In light of yesterday’s post about the CFI’s schizophrenic views on atheism and accommodationism, and its bizarre approach to dealing with the media’s narratives in the great atheism vs. religion debate, I thought this might be a good time to take a step back and reflect on what it is that atheists realistically want. Obviously not being considered amoral monsters as they’re stereotyped by pious con men, or derided for refusing to have sentimental views on an invisible, intangible entity because they see no proof for its existence would be a very good start. But beyond that, what is it that would make atheists happier with the world around them? While I’m just one person and certainly can’t lay claim on representing all atheists, here’s my wish list for how the world would treat religion, science, and tell the difference between harmful dogma and sound, real world reason.
1. Real world facts should trump dogma. Despite the decades of accumulating statistics, medical research, and exhaustive studies, we still have policies based on an idea of piety that made sense before the Medieval period. Catholic preaching and anti-scientific conspiracy mongering are directly contributing to the death toll of HIV and AIDS in Africa, placing more importance on Bible verses than on fellow humans. Spiritual alt med woo tries to make people think of terrible diseases as a "spiritual challenge to be welcomed," rather than something to be excised and treated with cutting edge medical technology. When dealing with real world and immediate problems, we should be wondering what evidence there is for the recommendations we’re given, what technologies and treatments exist to remedy the condition, and how to solve the problem rather than the musings of a creature we can’t see, to whom we can’t talk, and whose existence is inferred from how a priest or a religious devotee feels. If you really think whatever problems we face right now are a divine test, it’s your right to do so, of course. But for the love of FSM’s meatballs, follow tangible evidence to solve them.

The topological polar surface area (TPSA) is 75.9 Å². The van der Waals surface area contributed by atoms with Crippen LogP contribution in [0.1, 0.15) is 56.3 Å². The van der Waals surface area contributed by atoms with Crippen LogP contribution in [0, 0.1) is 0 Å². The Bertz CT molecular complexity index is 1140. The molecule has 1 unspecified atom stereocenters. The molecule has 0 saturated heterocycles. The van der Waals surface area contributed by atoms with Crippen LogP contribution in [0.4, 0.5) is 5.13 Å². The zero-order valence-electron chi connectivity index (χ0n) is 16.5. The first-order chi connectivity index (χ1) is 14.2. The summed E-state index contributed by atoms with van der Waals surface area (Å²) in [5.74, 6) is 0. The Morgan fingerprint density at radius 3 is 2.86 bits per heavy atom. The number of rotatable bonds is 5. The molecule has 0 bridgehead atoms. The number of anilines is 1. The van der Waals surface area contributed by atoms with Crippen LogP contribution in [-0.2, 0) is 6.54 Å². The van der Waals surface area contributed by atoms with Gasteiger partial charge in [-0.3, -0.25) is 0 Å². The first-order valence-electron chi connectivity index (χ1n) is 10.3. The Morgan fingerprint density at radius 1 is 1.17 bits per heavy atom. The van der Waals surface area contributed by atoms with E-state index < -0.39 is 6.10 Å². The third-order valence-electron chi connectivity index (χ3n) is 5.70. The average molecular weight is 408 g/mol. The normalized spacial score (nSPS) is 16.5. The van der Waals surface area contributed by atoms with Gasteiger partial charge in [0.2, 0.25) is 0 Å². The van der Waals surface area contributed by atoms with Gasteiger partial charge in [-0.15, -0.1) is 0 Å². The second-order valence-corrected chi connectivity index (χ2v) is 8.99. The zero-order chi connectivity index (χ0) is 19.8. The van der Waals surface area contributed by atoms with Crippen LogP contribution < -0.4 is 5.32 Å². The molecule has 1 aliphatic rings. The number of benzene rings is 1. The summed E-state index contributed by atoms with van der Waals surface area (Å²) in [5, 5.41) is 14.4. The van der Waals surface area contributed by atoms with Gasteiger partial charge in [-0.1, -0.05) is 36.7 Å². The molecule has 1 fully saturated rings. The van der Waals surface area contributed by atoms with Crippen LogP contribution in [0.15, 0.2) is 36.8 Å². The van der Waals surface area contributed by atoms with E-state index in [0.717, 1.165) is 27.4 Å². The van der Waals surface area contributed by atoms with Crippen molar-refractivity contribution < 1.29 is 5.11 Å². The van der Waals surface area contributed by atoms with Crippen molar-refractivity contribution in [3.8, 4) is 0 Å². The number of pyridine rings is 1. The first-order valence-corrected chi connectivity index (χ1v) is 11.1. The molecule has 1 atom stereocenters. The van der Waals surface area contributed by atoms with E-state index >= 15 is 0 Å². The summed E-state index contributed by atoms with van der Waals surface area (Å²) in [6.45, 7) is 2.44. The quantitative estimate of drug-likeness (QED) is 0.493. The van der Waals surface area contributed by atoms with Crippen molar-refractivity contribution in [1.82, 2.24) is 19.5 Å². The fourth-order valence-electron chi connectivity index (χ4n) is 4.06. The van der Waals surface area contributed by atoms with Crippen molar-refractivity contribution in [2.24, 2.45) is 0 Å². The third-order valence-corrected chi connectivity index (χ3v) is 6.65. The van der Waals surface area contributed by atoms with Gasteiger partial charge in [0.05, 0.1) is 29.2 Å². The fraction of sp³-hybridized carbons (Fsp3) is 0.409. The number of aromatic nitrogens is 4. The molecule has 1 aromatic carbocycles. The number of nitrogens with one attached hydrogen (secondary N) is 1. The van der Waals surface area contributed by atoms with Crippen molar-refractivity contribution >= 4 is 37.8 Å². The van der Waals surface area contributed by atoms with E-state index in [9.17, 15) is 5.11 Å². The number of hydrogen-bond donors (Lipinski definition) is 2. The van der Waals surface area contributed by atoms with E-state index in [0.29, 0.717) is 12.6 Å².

2. Religion should not render you immune from criticism. Whenever someone brings up religion to defend a particularly nasty action, people should have the right to be appalled. Doing something because you believed you were commanded to do so by a deity doesn’t mean that what you did is right, and we should be allowed to take issue with that. Calling someone a person of faith, or pretending that there’s some hidden, deep morality in a questionable action just because religion is invoked should be completely meaningless. In any court that tries to establish a defendant’s moral character with a testimony of how often he or she attends church should be treated the same way we would consider how many times someone visits a car wash. Obviously, if you do something wrong, the blame should rest with you and trying to shift it to the supernatural is just a way out. And if your beliefs and the actions you take based on those beliefs are harmful to someone, or encourage the kind of irresponsible behavior that could get someone hurt or in trouble, they deserve to be ridiculed without any of the critics having to be subject to mewing about "respect for faith." Religion doesn’t make good people. Good people raise and nurture other good people, regardless of religion or lack thereof.